Budgam: In complete mayhem, long queues of patients wait at the outpatient department (OPD) in Aga Syed Yousuf Memorial (ASYM) District Hospital in Budgam. Scores of patients lie on beds fixed in a narrow corridor, and scores more, accompanied by a family member, have nowhere to go.
Outside each doctor’s chamber, patients and attendants are crunched into a small space. It is suffocating. The patients in the queues hardly find a place to sit.
“My son is suffering from a serious ailment. He can’t walk on his own. Here, there is no space in the corridors to move as patients’ beds have been placed here. The pushing and shoving from people makes us uneasy. But they can’t be blamed either: there is no space at all. It is like a flock of sheep crammed into a shed,” Sharifa, a attendant accompanying her son, lamented.
Self-evident trouble with infrastructure apart, Chief Medical Officer Budgam G M Dar told Kashmir Reader that 26 kanals of the hospital land were under Army occupation.
“We have had a survey with a defence person, which was also attended by revenue officials. But there has been no progress till date in favour of the Army’s vacating the land,” Dar added.
With little room to expand facilities, patients are left vulnerable and helpless. The ASYM is the only big health institute in Budgam district. “I am a labourer and can’t effort private clinics. So I have no option but to visit the government-run hospitals,” said a patient, adding, “We are being treated as third-class people, no one cares for us.”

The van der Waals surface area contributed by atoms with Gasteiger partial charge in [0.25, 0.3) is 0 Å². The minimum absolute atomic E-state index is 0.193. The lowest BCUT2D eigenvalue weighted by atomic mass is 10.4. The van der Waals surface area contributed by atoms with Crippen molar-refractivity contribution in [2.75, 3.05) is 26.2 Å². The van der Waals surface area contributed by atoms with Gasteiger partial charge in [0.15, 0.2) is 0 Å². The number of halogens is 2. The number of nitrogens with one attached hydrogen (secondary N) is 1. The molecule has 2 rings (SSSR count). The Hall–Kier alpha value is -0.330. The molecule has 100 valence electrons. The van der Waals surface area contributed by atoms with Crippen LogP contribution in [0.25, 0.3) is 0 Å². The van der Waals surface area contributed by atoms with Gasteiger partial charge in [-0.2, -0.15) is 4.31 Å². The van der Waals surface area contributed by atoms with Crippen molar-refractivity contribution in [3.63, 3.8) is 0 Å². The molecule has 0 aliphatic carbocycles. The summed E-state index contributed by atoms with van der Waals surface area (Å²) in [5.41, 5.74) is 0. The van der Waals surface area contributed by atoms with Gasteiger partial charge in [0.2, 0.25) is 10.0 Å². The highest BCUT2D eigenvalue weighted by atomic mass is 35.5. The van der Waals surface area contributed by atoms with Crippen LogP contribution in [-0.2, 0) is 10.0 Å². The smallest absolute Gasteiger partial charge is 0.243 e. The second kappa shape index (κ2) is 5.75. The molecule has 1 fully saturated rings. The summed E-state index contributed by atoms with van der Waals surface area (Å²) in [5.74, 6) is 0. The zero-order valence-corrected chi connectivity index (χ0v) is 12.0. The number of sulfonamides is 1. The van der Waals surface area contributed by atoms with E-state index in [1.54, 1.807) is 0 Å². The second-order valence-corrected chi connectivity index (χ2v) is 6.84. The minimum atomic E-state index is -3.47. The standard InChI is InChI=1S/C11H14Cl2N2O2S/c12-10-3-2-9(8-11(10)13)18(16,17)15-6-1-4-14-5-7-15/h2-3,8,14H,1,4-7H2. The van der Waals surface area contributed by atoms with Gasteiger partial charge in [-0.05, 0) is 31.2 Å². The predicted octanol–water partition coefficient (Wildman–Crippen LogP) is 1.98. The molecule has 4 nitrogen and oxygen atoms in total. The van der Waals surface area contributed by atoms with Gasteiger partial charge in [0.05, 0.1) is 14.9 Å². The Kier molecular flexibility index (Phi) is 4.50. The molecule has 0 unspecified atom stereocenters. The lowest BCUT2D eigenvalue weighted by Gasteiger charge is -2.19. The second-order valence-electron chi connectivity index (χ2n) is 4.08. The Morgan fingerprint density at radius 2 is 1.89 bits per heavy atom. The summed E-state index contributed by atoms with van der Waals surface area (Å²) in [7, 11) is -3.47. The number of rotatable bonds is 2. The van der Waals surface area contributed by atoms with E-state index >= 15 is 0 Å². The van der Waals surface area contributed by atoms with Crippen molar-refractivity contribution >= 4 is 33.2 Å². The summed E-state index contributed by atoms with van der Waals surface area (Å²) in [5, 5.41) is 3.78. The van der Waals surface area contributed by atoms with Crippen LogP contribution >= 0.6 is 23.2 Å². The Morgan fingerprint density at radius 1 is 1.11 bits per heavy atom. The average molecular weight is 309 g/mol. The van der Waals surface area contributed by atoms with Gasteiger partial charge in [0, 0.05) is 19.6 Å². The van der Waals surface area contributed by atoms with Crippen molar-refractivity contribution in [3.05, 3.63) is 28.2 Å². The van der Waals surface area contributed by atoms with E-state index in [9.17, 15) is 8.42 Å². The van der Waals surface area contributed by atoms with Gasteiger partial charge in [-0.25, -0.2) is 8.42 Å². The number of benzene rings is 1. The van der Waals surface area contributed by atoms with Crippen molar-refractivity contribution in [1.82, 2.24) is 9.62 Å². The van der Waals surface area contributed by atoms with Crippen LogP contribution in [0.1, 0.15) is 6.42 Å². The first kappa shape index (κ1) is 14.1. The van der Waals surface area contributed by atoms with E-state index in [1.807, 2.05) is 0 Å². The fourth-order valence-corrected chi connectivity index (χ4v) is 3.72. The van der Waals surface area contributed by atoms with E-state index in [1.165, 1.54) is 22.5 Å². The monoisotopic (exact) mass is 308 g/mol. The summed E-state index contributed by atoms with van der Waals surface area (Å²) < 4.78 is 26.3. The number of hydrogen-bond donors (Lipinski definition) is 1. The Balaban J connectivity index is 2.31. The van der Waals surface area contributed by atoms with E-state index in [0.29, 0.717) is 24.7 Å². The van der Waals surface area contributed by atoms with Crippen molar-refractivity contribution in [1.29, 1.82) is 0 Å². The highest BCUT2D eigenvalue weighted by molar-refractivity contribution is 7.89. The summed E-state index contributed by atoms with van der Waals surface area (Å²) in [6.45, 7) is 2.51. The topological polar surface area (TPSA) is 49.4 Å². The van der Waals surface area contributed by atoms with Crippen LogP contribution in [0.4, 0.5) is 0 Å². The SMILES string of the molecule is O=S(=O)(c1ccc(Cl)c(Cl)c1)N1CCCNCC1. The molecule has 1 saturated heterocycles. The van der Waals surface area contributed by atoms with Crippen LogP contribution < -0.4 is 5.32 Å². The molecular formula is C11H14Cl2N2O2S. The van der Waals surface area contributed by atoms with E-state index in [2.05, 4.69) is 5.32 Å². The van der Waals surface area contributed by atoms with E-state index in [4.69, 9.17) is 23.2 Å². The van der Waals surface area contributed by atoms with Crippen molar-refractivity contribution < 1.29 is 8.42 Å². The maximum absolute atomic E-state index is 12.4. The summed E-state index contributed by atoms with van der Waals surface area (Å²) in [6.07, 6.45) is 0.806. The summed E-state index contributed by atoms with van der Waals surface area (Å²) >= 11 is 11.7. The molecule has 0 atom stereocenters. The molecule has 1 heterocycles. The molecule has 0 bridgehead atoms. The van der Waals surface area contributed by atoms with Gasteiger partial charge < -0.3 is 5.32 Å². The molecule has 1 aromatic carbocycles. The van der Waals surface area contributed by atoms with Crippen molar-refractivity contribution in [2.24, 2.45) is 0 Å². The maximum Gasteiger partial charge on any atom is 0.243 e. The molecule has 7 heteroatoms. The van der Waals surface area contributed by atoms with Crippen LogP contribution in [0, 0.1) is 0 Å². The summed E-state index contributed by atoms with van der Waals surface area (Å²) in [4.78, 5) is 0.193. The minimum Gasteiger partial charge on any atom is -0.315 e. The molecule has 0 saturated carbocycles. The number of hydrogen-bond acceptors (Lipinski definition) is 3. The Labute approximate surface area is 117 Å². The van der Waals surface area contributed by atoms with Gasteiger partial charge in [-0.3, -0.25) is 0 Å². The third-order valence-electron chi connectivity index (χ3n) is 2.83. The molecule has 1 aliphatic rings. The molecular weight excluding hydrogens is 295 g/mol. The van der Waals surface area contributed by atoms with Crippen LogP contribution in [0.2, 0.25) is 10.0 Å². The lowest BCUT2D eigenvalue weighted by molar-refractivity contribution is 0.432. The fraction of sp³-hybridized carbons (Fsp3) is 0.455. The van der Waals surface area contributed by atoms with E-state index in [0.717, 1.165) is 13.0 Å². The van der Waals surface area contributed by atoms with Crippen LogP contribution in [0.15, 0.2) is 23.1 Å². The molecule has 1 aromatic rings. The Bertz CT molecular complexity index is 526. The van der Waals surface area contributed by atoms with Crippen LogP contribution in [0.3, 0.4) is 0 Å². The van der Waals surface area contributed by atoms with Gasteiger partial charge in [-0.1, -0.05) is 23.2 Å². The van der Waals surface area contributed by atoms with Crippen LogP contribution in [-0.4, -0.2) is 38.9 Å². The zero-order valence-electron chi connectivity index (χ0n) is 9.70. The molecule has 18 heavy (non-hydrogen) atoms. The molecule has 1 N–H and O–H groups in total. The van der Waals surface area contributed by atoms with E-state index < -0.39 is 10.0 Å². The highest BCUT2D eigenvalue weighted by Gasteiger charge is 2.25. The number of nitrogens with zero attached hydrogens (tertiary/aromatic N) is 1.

“This has been happening here for many years. And it will continue as the administration is not lenient towards patients,” another said.
Patients who seek the advice of doctors at private clinics receive better treatment in a better environment, people allege. “Those who come straight to the hospital have to face problems,” a patient allged.
The hospital is also fund-strapped as doctors here do not even have access to a CT scan machine. The hospital’s endoscopy equipment has also been gathering dust for years.
“I don’t consider this place a district hospital. This is a big primary health centre,” said a resident of Budgam town.
Medical Superintendent Dr. Deeba admitted that patients were facing problems due to the institution’s lack of infrastructure. She added that though catering to the population of the entire district, the hospital has a capacity of only 80 beds, nowhere near enough to manage the huge in-flow of patients.